It’s particularly important to meet the needs of the female student population, in part because enrollment is skewing toward women and in part because they’re more in need of self- defense skills. There are numerous ϐ - ing women into the arts, a prime one being the sense of empowerment they get when they succeed in a traditionally male-dominated arena. Consider yourself fortunate to have women in your club.
ǯ some tips, I should mention a few of the drawbacks, which you’ll want to keep in mind so you can minimize their effects. First, college students represent a transient population. They’re in town only for a limited time, and even that can be shortened — for example, by a semester abroad. Further, class commitments, special projects and sports activities can interfere with martial arts training. As I stated above, ϐ Ǥ
Students also must contend with invisible adversaries: homesickness, anxiety, stress, depression and so on. All of them can impact a person’s commitment to the martial arts. However, the impact of any of these conditions can be lessened by an understanding instructor.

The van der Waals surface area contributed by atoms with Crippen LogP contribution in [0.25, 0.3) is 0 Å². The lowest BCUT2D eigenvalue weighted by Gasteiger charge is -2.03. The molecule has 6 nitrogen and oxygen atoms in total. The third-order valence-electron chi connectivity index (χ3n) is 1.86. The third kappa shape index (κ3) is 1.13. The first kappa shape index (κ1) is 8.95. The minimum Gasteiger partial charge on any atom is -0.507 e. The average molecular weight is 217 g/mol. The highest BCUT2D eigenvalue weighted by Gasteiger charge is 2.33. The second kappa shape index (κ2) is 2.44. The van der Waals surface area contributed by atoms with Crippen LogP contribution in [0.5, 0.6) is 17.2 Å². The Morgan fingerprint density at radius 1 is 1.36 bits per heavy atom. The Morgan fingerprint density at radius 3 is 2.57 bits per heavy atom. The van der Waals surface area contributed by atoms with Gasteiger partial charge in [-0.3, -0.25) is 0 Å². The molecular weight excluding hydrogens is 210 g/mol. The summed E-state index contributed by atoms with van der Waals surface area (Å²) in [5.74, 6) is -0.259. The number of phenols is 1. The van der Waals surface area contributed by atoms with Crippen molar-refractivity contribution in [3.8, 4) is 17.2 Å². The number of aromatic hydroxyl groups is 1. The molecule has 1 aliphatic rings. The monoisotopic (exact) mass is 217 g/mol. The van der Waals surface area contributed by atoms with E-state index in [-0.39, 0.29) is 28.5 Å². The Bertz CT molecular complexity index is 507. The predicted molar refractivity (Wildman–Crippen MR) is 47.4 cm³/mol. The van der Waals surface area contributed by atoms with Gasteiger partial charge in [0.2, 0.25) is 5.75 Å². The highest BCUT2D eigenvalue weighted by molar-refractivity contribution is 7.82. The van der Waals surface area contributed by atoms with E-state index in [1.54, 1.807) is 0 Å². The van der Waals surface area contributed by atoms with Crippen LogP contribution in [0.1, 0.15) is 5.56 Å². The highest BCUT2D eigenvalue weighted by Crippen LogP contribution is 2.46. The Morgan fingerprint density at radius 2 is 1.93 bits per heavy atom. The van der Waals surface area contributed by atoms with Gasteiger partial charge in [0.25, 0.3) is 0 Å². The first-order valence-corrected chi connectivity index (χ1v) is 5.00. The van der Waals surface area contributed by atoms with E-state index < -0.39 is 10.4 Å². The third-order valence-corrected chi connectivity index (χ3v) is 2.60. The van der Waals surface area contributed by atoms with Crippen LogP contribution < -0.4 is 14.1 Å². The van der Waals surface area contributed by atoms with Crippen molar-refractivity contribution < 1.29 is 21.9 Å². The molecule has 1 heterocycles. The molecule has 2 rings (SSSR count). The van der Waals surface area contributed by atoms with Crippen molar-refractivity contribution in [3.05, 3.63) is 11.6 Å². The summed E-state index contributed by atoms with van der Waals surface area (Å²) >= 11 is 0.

Finally, realize that students subsisting on scholarships have limited resources for things adult martial artists wouldn’t have trouble affording. This includes expenses related to attending seminars and fees required to enter tournaments. If a student can’t make an event you deem important, be empathetic. If a student asks for help raising funds, offer suggestions.
of studying martial arts were recognized long ago. Plato advocated that students train in wrestling to enrich their understanding of humanity. Clearly, teaching martial arts on campus is a good thing, one that’s bound to continue.
As a martial arts instructor, you ϐ - ing can bring. You owe it to others to help spread the wealth — in a way that makes them safer and healthier at the same time. There’s no better way to pay it forward.
Position your college club as a venue for promoting awareness and teaching deescalation, in addition to fostering proven self-defense skills.